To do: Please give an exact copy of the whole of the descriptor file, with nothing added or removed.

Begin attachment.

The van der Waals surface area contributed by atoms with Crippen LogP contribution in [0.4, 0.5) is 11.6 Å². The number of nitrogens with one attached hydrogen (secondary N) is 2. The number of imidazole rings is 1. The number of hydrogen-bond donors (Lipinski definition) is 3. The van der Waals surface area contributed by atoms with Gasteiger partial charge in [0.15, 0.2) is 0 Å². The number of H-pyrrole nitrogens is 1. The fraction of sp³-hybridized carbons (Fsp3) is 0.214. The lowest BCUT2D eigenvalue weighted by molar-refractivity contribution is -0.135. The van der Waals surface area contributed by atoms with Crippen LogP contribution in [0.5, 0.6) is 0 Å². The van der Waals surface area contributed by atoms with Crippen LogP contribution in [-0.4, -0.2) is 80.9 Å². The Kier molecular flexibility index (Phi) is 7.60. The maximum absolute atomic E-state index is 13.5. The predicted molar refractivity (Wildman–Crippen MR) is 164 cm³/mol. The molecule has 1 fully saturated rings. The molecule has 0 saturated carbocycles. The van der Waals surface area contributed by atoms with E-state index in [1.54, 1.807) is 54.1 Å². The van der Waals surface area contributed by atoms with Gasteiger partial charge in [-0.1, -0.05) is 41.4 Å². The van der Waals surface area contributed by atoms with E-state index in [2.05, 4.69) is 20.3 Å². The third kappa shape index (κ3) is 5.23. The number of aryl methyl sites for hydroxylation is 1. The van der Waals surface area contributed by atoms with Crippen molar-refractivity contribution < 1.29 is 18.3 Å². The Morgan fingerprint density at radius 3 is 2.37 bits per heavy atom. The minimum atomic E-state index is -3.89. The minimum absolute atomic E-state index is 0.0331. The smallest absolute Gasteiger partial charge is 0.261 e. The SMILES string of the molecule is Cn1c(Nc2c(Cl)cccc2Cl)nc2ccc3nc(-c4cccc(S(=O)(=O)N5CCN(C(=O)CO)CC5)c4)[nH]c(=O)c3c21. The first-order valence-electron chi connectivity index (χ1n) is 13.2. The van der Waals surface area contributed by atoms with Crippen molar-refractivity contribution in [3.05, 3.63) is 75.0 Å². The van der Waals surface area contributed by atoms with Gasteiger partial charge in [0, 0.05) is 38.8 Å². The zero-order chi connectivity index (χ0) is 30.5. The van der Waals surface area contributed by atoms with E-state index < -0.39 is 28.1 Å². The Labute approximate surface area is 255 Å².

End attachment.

The van der Waals surface area contributed by atoms with Crippen LogP contribution in [0.4, 0.5) is 11.6 Å². The number of nitrogens with one attached hydrogen (secondary N) is 2. The number of imidazole rings is 1. The number of hydrogen-bond donors (Lipinski definition) is 3. The van der Waals surface area contributed by atoms with Gasteiger partial charge in [0.15, 0.2) is 0 Å². The number of H-pyrrole nitrogens is 1. The fraction of sp³-hybridized carbons (Fsp3) is 0.214. The lowest BCUT2D eigenvalue weighted by molar-refractivity contribution is -0.135. The van der Waals surface area contributed by atoms with Crippen LogP contribution in [0.5, 0.6) is 0 Å². The van der Waals surface area contributed by atoms with Crippen LogP contribution in [-0.4, -0.2) is 80.9 Å². The Kier molecular flexibility index (Phi) is 7.60. The maximum absolute atomic E-state index is 13.5. The predicted molar refractivity (Wildman–Crippen MR) is 164 cm³/mol. The molecule has 1 fully saturated rings. The molecule has 0 saturated carbocycles. The van der Waals surface area contributed by atoms with E-state index in [1.54, 1.807) is 54.1 Å². The van der Waals surface area contributed by atoms with Gasteiger partial charge in [-0.1, -0.05) is 41.4 Å². The van der Waals surface area contributed by atoms with E-state index in [2.05, 4.69) is 20.3 Å². The third kappa shape index (κ3) is 5.23. The number of aryl methyl sites for hydroxylation is 1. The van der Waals surface area contributed by atoms with Crippen molar-refractivity contribution < 1.29 is 18.3 Å². The Morgan fingerprint density at radius 3 is 2.37 bits per heavy atom. The minimum atomic E-state index is -3.89. The minimum absolute atomic E-state index is 0.0331. The smallest absolute Gasteiger partial charge is 0.261 e. The SMILES string of the molecule is Cn1c(Nc2c(Cl)cccc2Cl)nc2ccc3nc(-c4cccc(S(=O)(=O)N5CCN(C(=O)CO)CC5)c4)[nH]c(=O)c3c21. The first-order valence-electron chi connectivity index (χ1n) is 13.2. The van der Waals surface area contributed by atoms with Crippen molar-refractivity contribution in [3.05, 3.63) is 75.0 Å². The van der Waals surface area contributed by atoms with Gasteiger partial charge in [0, 0.05) is 38.8 Å². The zero-order chi connectivity index (χ0) is 30.5. The van der Waals surface area contributed by atoms with E-state index < -0.39 is 28.1 Å². The Labute approximate surface area is 255 Å².